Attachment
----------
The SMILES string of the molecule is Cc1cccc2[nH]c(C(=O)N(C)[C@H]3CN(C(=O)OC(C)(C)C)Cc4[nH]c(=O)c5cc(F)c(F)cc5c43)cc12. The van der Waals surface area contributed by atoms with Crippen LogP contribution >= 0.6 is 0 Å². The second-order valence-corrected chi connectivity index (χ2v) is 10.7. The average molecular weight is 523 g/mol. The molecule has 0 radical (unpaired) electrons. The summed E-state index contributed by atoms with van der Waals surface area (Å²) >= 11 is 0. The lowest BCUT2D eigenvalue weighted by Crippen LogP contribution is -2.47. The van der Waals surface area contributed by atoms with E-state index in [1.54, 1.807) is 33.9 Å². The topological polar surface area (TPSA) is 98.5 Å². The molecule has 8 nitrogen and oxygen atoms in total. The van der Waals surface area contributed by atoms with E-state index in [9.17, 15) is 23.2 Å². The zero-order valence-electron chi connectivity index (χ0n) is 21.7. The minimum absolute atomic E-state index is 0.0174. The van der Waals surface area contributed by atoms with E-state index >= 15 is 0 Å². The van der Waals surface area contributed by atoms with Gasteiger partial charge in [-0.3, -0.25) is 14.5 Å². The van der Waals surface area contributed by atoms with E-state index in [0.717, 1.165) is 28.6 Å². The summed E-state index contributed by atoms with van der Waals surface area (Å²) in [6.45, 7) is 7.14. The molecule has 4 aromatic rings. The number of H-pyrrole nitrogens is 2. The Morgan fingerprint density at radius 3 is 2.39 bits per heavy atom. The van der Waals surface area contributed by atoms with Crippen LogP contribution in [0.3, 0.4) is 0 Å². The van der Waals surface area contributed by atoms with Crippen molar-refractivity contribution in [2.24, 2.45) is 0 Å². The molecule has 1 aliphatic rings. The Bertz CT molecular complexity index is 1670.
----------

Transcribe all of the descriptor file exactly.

The SMILES string of the molecule is Cc1cccc2[nH]c(C(=O)N(C)[C@H]3CN(C(=O)OC(C)(C)C)Cc4[nH]c(=O)c5cc(F)c(F)cc5c43)cc12. The van der Waals surface area contributed by atoms with Crippen LogP contribution >= 0.6 is 0 Å². The second-order valence-corrected chi connectivity index (χ2v) is 10.7. The average molecular weight is 523 g/mol. The molecule has 0 radical (unpaired) electrons. The summed E-state index contributed by atoms with van der Waals surface area (Å²) >= 11 is 0. The lowest BCUT2D eigenvalue weighted by Crippen LogP contribution is -2.47. The van der Waals surface area contributed by atoms with E-state index in [1.54, 1.807) is 33.9 Å². The topological polar surface area (TPSA) is 98.5 Å². The molecule has 8 nitrogen and oxygen atoms in total. The van der Waals surface area contributed by atoms with E-state index in [9.17, 15) is 23.2 Å². The zero-order valence-electron chi connectivity index (χ0n) is 21.7. The minimum absolute atomic E-state index is 0.0174. The van der Waals surface area contributed by atoms with E-state index >= 15 is 0 Å². The van der Waals surface area contributed by atoms with Gasteiger partial charge in [-0.3, -0.25) is 14.5 Å². The van der Waals surface area contributed by atoms with E-state index in [0.717, 1.165) is 28.6 Å². The summed E-state index contributed by atoms with van der Waals surface area (Å²) in [6.45, 7) is 7.14. The molecule has 4 aromatic rings. The number of H-pyrrole nitrogens is 2. The Morgan fingerprint density at radius 3 is 2.39 bits per heavy atom. The van der Waals surface area contributed by atoms with Crippen LogP contribution in [0.3, 0.4) is 0 Å². The van der Waals surface area contributed by atoms with Crippen molar-refractivity contribution in [2.24, 2.45) is 0 Å². The molecule has 1 aliphatic rings. The Bertz CT molecular complexity index is 1670.